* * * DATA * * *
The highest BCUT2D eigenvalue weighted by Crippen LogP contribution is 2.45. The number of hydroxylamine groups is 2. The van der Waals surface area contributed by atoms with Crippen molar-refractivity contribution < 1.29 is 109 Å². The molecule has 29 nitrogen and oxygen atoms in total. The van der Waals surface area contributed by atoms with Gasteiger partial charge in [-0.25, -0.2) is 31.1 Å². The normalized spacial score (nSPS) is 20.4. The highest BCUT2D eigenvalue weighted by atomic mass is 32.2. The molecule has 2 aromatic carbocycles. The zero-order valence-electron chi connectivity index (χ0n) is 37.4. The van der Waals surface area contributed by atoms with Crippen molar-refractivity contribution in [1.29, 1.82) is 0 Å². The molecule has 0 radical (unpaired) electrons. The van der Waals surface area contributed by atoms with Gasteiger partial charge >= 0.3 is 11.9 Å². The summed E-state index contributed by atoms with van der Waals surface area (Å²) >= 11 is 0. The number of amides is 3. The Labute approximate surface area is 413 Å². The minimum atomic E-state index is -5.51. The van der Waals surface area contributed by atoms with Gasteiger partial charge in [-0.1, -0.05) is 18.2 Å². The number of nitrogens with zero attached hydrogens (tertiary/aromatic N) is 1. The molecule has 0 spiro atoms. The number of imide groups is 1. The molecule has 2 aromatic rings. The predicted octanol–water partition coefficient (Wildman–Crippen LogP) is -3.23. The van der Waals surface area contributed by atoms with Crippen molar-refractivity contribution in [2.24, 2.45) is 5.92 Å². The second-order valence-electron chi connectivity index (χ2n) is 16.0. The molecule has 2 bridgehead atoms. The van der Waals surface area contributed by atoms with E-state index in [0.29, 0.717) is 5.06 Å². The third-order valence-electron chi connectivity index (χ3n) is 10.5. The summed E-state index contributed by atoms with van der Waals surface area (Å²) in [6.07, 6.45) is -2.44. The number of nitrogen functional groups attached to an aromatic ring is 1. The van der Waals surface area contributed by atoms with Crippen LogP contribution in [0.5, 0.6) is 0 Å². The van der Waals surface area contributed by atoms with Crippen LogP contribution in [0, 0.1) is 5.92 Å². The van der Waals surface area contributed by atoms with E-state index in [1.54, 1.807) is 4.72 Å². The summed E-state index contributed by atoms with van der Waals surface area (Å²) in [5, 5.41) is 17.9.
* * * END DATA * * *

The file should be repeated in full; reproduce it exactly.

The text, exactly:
The highest BCUT2D eigenvalue weighted by Crippen LogP contribution is 2.45. The number of hydroxylamine groups is 2. The van der Waals surface area contributed by atoms with Crippen molar-refractivity contribution < 1.29 is 109 Å². The molecule has 29 nitrogen and oxygen atoms in total. The van der Waals surface area contributed by atoms with Gasteiger partial charge in [-0.25, -0.2) is 31.1 Å². The normalized spacial score (nSPS) is 20.4. The highest BCUT2D eigenvalue weighted by atomic mass is 32.2. The molecule has 2 aromatic carbocycles. The zero-order valence-electron chi connectivity index (χ0n) is 37.4. The van der Waals surface area contributed by atoms with Crippen molar-refractivity contribution in [1.29, 1.82) is 0 Å². The molecule has 0 radical (unpaired) electrons. The van der Waals surface area contributed by atoms with Gasteiger partial charge >= 0.3 is 11.9 Å². The summed E-state index contributed by atoms with van der Waals surface area (Å²) >= 11 is 0. The number of amides is 3. The Labute approximate surface area is 413 Å². The minimum atomic E-state index is -5.51. The van der Waals surface area contributed by atoms with Gasteiger partial charge in [-0.1, -0.05) is 18.2 Å². The number of nitrogens with zero attached hydrogens (tertiary/aromatic N) is 1. The molecule has 0 spiro atoms. The number of imide groups is 1. The molecule has 2 aromatic rings. The predicted octanol–water partition coefficient (Wildman–Crippen LogP) is -3.23. The van der Waals surface area contributed by atoms with Crippen molar-refractivity contribution in [2.24, 2.45) is 5.92 Å². The second-order valence-electron chi connectivity index (χ2n) is 16.0. The molecule has 2 bridgehead atoms. The van der Waals surface area contributed by atoms with E-state index in [0.29, 0.717) is 5.06 Å². The third-order valence-electron chi connectivity index (χ3n) is 10.5. The summed E-state index contributed by atoms with van der Waals surface area (Å²) in [6.07, 6.45) is -2.44. The number of nitrogen functional groups attached to an aromatic ring is 1. The van der Waals surface area contributed by atoms with Crippen LogP contribution in [0.5, 0.6) is 0 Å². The van der Waals surface area contributed by atoms with Crippen LogP contribution in [0, 0.1) is 5.92 Å². The van der Waals surface area contributed by atoms with E-state index in [1.54, 1.807) is 4.72 Å². The summed E-state index contributed by atoms with van der Waals surface area (Å²) in [5, 5.41) is 17.9.